Not one, but two Japanese adaptations of King Kong:
The 1938 film King Kong Appears in Edo (featuring an unauthorized use of RKO's Kong character) appears to have been one of the first, if not the first, Japanese Kaiju films. Never shown outside of its original theatrical run in Japan, all prints of the film appear to have been lost during World War II or the postwar occupation. All that remains are movie posters (incorporating stills from the film).
Wasei Kingu Kongu, a silent short, is supposedly lost for similar reasons. Stills remain of this one too.
Several of Stanley Kubrick's films have lost cut scenes or were publicly unavailable for decades.
Kubrick's first feature, Fear and Desire, a shoestring production funded by donations from Kubrick's family and friends. Paul Mazursky, who himself went on to a successful directing career, played a leading role. Kubrick was embarrassed by it, so he bought up as many copies as he could and discouraged screenings of the movie while he was alive. It finally got a release in October 2012.
Dr. Strangelove originally ended with an enormous pie fight, but was cut because it didn't fit with the black comedy of the rest of the film, and also because of a joke that could have been interpreted as mocking the Kennedy assassination. The alternate ending has only been shown to the public once, at a special showing in London in 1999. Needless to say, it's not on any DVD or Blu Ray release. A pretty detailed description of the scene can be found on IMDB, here.
The deleted footage from 2001: A Space Odyssey was seen as this for several decades. Prior to the film's release, nineteen minutes of footage (including a much longer opening sequence, shots from the "Dawn of Man" scene, and several other scenes) were cut from the print at Stanley Kubrick's request. For years afterward, the prevailing notion was that the deleted footage (much like footage cut from Kubrick's other films) was destroyed - this was due to the fact that Kubrick was wildly fanatical about making sure that no one ever saw the material he didn't use for his films (as it compromised his vision), to the point that 2001's original Discovery model was destroyed after filming completed. In 2010 (the actual year, not the sequel), though, seventeen of the nineteen minutes of cut footage were discovered in a Kansas salt mine (the low temperature and humidity of salt mines make them ideal for film preservation).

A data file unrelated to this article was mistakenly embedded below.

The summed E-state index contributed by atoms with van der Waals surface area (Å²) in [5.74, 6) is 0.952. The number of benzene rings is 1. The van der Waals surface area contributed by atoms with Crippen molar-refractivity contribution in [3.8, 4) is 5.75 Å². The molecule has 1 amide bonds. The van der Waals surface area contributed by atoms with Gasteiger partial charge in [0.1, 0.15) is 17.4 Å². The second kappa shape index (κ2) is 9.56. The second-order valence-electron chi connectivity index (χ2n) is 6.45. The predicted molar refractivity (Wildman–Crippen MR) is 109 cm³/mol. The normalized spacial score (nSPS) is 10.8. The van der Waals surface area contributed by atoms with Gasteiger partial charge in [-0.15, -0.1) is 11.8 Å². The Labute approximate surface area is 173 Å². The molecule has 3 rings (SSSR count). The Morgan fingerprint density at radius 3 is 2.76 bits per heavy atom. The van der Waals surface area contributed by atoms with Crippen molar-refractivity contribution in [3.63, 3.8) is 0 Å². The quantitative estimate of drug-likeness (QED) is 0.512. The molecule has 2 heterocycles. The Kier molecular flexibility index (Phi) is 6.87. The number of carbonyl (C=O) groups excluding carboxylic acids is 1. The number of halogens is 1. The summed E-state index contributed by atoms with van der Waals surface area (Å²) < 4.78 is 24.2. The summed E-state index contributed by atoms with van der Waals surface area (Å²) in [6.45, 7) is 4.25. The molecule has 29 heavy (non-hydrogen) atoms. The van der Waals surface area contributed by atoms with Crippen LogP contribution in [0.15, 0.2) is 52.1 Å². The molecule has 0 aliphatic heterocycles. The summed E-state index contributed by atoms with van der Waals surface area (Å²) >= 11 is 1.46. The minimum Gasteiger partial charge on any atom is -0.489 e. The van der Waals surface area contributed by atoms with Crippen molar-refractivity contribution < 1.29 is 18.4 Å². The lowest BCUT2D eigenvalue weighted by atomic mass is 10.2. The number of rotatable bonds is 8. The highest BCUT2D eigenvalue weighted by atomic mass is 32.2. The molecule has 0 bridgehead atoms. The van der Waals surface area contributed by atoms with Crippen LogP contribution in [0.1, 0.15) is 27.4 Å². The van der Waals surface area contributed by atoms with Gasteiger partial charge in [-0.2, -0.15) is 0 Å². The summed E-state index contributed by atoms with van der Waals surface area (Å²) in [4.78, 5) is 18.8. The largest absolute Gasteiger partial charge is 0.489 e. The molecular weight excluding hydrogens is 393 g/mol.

The Shining had an epilogue, in which police officers tell Wendy that they have been unable to locate Jack's frozen corpse. This actually played in theaters, but was cut by Kubrick a week after the film's release. It's not been seen since.
The original version of the 2003 Disney documentary The Sweatbox, which is a behind-the-scenes look at the making of the music for The Emperor's New Groove. The process of scoring the film's soundtrack (composed by Sting) was held in a cramped sound stage that was nicknamed "The Sweatbox", but grew in nature to encompass the state of the film's troubled production. The doc (directed by Sting's wife Trudi) chronicled the change during the production from its original title Kingdom of the Sun to the final product, and the filmmakers' growing horror when they realized the original version was terrible. The documentary was screened for a limited time at the Toronto International Film Festival in 2002 in order to qualify for consideration for the Academy Awards, but it has been barred from release (perhaps indefinitely) by Disney.
The workprint was available on YouTube...for about a day before the uploader removed it. But that was long enough for many people to get a copy.
Catch My Soul, a musical version of Othello starring Richie Havens and directed by Patrick "Number Six" McGoohan was released in the early 1970s to terrible reviews (not helped by, according to legend, one of the producers "finding God" and adding fifteen minutes of religious imagery much to McGoohan's chagrin). It was retitled Santa Fe Satan before disappearing completely. The soundtrack can often be found for sale on Ebay, though.